By the end of the century, the United States had extended into the Pacific Ocean, its economy, driven in large part by the Industrial Revolution, began to soar. The Spanish–American War and World War I confirmed the country's status as a global military power; the United States emerged from World War II as a global superpower, the first country to develop nuclear weapons, the only country to use them in warfare, a permanent member of the United Nations Security Council. Sweeping civil rights legislation, notably the Civil Rights Act of 1964, the Voting Rights Act of 1965 and the Fair Housing Act of 1968, outlawed discrimination based on race or color. During the Cold War, the United States and the Soviet Union competed in the Space Race, culminating with the 1969 U. S. Moon landing; the end of the Cold War and the collapse of the Soviet Union in 1991 left the United States as the world's sole superpower. The United States is the world's oldest surviving federation, it is a representative democracy.
The United States is a founding member of the United Nations, World Bank, International Monetary Fund, Organization of American States, other international organizations. The United States is a developed country, with the world's largest economy by nominal GDP and second-largest economy by PPP, accounting for a quarter of global GDP; the U. S. economy is post-industrial, characterized by the dominance of services and knowledge-based activities, although the manufacturing sector remains the second-largest in the world. The United States is the world's largest importer and the second largest exporter of goods, by value. Although its population is only 4.3% of the world total, the U. S. holds 31% of the total wealth in the world, the largest share of global wealth concentrated in a single country. Despite wide income and wealth disparities, the United States continues to rank high in measures of socioeconomic performance, including average wage, human development, per capita GDP, worker productivity.
The United States is the foremost military power in the world, making up a third of global military spending, is a leading political and scientific force internationally. In 1507, the German cartographer Martin Waldseemüller produced a world map on which he named the lands of the Western Hemisphere America in honor of the Italian explorer and cartographer Amerigo Vespucci; the first documentary evidence of the phrase "United States of America" is from a letter dated January 2, 1776, written by Stephen Moylan, Esq. to George Washington's aide-de-camp and Muster-Master General of the Continental Army, Lt. Col. Joseph Reed. Moylan expressed his wish to go "with full and ample powers from the United States of America to Spain" to seek assistance in the revolutionary war effort; the first known publication of the phrase "United States of America" was in an anonymous essay in The Virginia Gazette newspaper in Williamsburg, Virginia, on April 6, 1776. The second draft of the Articles of Confederation, prepared by John Dickinson and completed by June 17, 1776, at the latest, declared "The name of this Confederation shall be the'United States of America'".
The final version of the Articles sent to the states for ratification in late 1777 contains the sentence "The Stile of this Confederacy shall be'The United States of America'". In June 1776, Thomas Jefferson wrote the phrase "UNITED STATES OF AMERICA" in all capitalized letters in the headline of his "original Rough draught" of the Declaration of Independence; this draft of the document did not surface unti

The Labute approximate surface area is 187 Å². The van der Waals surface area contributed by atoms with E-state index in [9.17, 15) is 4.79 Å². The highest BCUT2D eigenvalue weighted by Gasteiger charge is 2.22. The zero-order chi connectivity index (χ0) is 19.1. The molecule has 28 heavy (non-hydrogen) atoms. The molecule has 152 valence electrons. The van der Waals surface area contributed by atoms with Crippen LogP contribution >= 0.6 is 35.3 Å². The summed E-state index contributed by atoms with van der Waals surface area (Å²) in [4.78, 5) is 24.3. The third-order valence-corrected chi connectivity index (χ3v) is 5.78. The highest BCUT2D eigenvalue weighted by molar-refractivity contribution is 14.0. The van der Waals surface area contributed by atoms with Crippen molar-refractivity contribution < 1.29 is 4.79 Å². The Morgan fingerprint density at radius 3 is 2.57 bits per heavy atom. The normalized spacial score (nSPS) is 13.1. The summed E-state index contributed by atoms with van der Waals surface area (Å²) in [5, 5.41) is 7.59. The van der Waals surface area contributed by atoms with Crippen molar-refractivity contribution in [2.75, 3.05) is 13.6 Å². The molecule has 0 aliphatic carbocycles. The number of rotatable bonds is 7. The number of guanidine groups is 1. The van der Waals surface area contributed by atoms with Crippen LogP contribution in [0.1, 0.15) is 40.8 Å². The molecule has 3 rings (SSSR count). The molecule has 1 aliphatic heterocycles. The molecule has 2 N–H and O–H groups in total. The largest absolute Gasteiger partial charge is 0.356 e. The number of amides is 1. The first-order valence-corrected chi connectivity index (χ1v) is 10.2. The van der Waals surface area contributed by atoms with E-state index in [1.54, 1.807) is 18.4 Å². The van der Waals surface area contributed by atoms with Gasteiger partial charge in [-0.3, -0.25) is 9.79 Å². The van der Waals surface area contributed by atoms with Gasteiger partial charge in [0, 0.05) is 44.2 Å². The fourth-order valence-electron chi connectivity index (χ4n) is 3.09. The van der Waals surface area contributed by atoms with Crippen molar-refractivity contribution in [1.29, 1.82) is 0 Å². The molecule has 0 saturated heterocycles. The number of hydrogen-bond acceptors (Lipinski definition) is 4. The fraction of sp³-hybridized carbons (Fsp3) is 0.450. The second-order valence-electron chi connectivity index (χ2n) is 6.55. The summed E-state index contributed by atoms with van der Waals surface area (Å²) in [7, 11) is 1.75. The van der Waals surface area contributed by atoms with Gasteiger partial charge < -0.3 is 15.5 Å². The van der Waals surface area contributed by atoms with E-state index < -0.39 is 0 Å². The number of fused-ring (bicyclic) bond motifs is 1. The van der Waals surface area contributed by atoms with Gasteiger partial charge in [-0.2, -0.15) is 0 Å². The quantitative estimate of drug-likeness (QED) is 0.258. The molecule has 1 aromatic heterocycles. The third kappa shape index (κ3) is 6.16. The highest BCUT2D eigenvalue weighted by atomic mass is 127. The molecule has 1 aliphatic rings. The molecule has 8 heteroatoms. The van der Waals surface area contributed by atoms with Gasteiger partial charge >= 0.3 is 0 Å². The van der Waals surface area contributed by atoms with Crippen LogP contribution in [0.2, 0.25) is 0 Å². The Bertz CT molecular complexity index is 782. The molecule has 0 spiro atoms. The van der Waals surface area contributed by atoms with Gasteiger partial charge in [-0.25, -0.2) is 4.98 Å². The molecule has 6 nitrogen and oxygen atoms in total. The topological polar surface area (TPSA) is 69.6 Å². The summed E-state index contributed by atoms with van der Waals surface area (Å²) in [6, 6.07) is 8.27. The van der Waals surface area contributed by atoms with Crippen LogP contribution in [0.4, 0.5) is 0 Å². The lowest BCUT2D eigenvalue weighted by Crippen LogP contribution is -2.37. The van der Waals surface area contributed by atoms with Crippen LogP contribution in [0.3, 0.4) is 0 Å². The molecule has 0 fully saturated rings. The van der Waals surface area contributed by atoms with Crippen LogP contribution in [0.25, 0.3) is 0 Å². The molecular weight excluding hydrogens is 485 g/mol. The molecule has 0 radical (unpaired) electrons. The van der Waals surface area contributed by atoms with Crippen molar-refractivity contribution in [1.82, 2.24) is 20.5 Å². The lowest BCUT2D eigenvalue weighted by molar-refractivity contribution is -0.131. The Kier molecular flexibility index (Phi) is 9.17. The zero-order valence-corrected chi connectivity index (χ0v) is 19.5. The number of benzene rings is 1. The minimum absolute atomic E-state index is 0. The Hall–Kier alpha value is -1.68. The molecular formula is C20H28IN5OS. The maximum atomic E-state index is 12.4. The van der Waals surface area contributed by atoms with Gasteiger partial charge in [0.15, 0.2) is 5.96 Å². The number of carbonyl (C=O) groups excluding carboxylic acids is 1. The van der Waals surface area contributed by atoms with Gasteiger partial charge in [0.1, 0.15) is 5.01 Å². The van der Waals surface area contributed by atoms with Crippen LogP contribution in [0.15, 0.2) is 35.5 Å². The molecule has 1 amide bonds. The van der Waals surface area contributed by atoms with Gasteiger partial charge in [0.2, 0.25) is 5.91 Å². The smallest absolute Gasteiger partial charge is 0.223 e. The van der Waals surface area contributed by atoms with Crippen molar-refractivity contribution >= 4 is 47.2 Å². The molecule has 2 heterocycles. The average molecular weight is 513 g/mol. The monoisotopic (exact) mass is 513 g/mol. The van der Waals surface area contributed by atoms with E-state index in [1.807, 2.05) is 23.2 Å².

Pan American Games
The Pan American Games is a major sporting event in the Americas featuring summer sports, in which thousands of athletes participate in a variety of competitions. The competition is held among athletes from nations of the Americas, every four years in the year before the Summer Olympic Games; the only Winter Pan American Games were held in 1990. And from 2021, there would be a Junior Pan American Games for young athletes; the Pan American Sports Organization is the governing body of the Pan American Games movement, whose structure and actions are defined by the Olympic Charter. The XVII Pan American Games were held in Toronto from July 10–26, 2015. Since 2007, host cities are contracted to manage both the Pan American and the Parapan American Games, in which athletes with physical disabilities compete with one another; the Parapan American Games are held following the Pan American Games. The Pan American Games Movement consists of international sports federations, National Olympic Committees that are recognized by PASO, organizing committees for each specific Pan American Games.
As the decision-making body, PASO is responsible for choosing the host city for each Pan American Games. The host city is responsible for organizing and funding a celebration of the Games consistent with the Olympic Charter and rules; the Pan American Games program, consisting of the sports to be contested at the Games, is determined by PASO. The celebration of the Games encompasses many rituals and symbols, such as the flag and torch, the opening and closing ceremonies. Over 5,000 athletes compete at the Pan American Games in nearly 400 events; the first and third-place finishers in each event receive gold and bronze medals, respectively. The idea of holding a Pan American Games was first raised at the 1932 Summer Olympics in Los Angeles, where Latin American representatives of the International Olympic Committee suggested that a competition among all the countries in the Americas should be created; the first event called the Pan American Games took place in Dallas in 1937 as part of the Greater Texas & Pan-American Exposition, but it attracted so little attention it has never counted in the records of the competition.